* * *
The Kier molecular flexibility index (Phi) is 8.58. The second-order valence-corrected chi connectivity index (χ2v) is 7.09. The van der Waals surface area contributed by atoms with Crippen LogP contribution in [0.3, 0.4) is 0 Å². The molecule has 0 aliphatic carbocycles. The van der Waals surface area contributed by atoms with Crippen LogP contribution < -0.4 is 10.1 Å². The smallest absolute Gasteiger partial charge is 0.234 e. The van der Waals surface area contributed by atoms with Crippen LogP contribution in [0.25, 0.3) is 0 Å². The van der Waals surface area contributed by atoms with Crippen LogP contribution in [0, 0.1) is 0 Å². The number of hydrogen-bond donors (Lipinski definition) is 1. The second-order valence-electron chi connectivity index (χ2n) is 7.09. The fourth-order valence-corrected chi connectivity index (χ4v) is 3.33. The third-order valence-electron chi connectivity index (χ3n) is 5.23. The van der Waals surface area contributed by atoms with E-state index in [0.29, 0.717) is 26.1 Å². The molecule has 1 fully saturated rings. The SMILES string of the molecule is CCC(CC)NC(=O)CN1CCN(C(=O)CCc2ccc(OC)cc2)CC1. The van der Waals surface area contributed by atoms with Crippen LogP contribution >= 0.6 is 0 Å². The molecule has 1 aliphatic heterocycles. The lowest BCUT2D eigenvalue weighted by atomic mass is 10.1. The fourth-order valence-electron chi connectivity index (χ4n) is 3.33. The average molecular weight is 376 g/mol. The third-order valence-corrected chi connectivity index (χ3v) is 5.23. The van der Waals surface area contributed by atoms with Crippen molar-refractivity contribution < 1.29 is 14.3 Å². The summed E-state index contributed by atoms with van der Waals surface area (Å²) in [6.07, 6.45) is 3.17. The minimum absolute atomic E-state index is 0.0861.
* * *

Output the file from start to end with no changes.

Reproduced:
The Kier molecular flexibility index (Phi) is 8.58. The second-order valence-corrected chi connectivity index (χ2v) is 7.09. The van der Waals surface area contributed by atoms with Crippen LogP contribution in [0.3, 0.4) is 0 Å². The molecule has 0 aliphatic carbocycles. The van der Waals surface area contributed by atoms with Crippen LogP contribution < -0.4 is 10.1 Å². The smallest absolute Gasteiger partial charge is 0.234 e. The van der Waals surface area contributed by atoms with Crippen LogP contribution in [0.25, 0.3) is 0 Å². The van der Waals surface area contributed by atoms with Crippen LogP contribution in [0, 0.1) is 0 Å². The number of hydrogen-bond donors (Lipinski definition) is 1. The second-order valence-electron chi connectivity index (χ2n) is 7.09. The fourth-order valence-corrected chi connectivity index (χ4v) is 3.33. The third-order valence-electron chi connectivity index (χ3n) is 5.23. The van der Waals surface area contributed by atoms with E-state index in [0.29, 0.717) is 26.1 Å². The molecule has 1 fully saturated rings. The SMILES string of the molecule is CCC(CC)NC(=O)CN1CCN(C(=O)CCc2ccc(OC)cc2)CC1. The van der Waals surface area contributed by atoms with Crippen LogP contribution >= 0.6 is 0 Å². The molecule has 1 aliphatic heterocycles. The lowest BCUT2D eigenvalue weighted by atomic mass is 10.1. The fourth-order valence-electron chi connectivity index (χ4n) is 3.33. The average molecular weight is 376 g/mol. The third-order valence-corrected chi connectivity index (χ3v) is 5.23. The van der Waals surface area contributed by atoms with Crippen molar-refractivity contribution < 1.29 is 14.3 Å². The summed E-state index contributed by atoms with van der Waals surface area (Å²) in [6.07, 6.45) is 3.17. The minimum absolute atomic E-state index is 0.0861.